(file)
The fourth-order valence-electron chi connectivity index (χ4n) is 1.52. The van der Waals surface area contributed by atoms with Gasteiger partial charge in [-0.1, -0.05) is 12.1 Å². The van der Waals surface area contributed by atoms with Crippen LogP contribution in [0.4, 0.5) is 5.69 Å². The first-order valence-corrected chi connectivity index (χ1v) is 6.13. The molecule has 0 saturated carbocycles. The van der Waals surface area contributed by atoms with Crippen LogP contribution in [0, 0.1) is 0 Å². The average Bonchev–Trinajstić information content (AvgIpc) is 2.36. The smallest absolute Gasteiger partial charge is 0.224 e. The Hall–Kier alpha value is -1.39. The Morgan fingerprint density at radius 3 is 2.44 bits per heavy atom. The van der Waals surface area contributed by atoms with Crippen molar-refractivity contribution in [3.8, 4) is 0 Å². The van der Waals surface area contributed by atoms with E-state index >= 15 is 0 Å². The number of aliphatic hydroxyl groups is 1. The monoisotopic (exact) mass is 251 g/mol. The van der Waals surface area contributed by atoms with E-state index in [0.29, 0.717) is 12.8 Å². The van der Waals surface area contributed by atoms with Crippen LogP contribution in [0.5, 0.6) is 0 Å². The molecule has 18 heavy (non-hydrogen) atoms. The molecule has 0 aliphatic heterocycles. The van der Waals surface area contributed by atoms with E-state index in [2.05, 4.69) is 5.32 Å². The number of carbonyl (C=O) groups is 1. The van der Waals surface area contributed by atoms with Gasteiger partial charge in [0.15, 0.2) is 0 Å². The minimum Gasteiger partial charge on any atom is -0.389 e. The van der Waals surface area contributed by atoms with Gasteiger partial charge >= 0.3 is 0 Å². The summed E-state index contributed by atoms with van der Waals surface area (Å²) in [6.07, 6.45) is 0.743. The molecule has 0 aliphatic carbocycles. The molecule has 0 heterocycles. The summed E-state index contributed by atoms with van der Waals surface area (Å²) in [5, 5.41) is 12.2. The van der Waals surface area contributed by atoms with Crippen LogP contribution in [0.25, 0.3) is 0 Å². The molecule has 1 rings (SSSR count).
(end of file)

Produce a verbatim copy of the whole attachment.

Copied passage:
The fourth-order valence-electron chi connectivity index (χ4n) is 1.52. The van der Waals surface area contributed by atoms with Gasteiger partial charge in [-0.1, -0.05) is 12.1 Å². The van der Waals surface area contributed by atoms with Crippen LogP contribution in [0.4, 0.5) is 5.69 Å². The first-order valence-corrected chi connectivity index (χ1v) is 6.13. The molecule has 0 saturated carbocycles. The van der Waals surface area contributed by atoms with Crippen LogP contribution in [0, 0.1) is 0 Å². The average Bonchev–Trinajstić information content (AvgIpc) is 2.36. The smallest absolute Gasteiger partial charge is 0.224 e. The Hall–Kier alpha value is -1.39. The Morgan fingerprint density at radius 3 is 2.44 bits per heavy atom. The van der Waals surface area contributed by atoms with Crippen molar-refractivity contribution in [3.8, 4) is 0 Å². The van der Waals surface area contributed by atoms with E-state index >= 15 is 0 Å². The number of aliphatic hydroxyl groups is 1. The monoisotopic (exact) mass is 251 g/mol. The van der Waals surface area contributed by atoms with E-state index in [0.29, 0.717) is 12.8 Å². The van der Waals surface area contributed by atoms with Crippen LogP contribution in [0.5, 0.6) is 0 Å². The molecule has 18 heavy (non-hydrogen) atoms. The molecule has 0 aliphatic heterocycles. The van der Waals surface area contributed by atoms with E-state index in [2.05, 4.69) is 5.32 Å². The number of carbonyl (C=O) groups is 1. The van der Waals surface area contributed by atoms with Gasteiger partial charge in [0.15, 0.2) is 0 Å². The minimum Gasteiger partial charge on any atom is -0.389 e. The van der Waals surface area contributed by atoms with Gasteiger partial charge >= 0.3 is 0 Å². The summed E-state index contributed by atoms with van der Waals surface area (Å²) in [6.07, 6.45) is 0.743. The molecule has 0 aliphatic carbocycles. The molecule has 0 heterocycles. The summed E-state index contributed by atoms with van der Waals surface area (Å²) in [5, 5.41) is 12.2. The van der Waals surface area contributed by atoms with Crippen LogP contribution in [0.25, 0.3) is 0 Å². The molecule has 1 rings (SSSR count).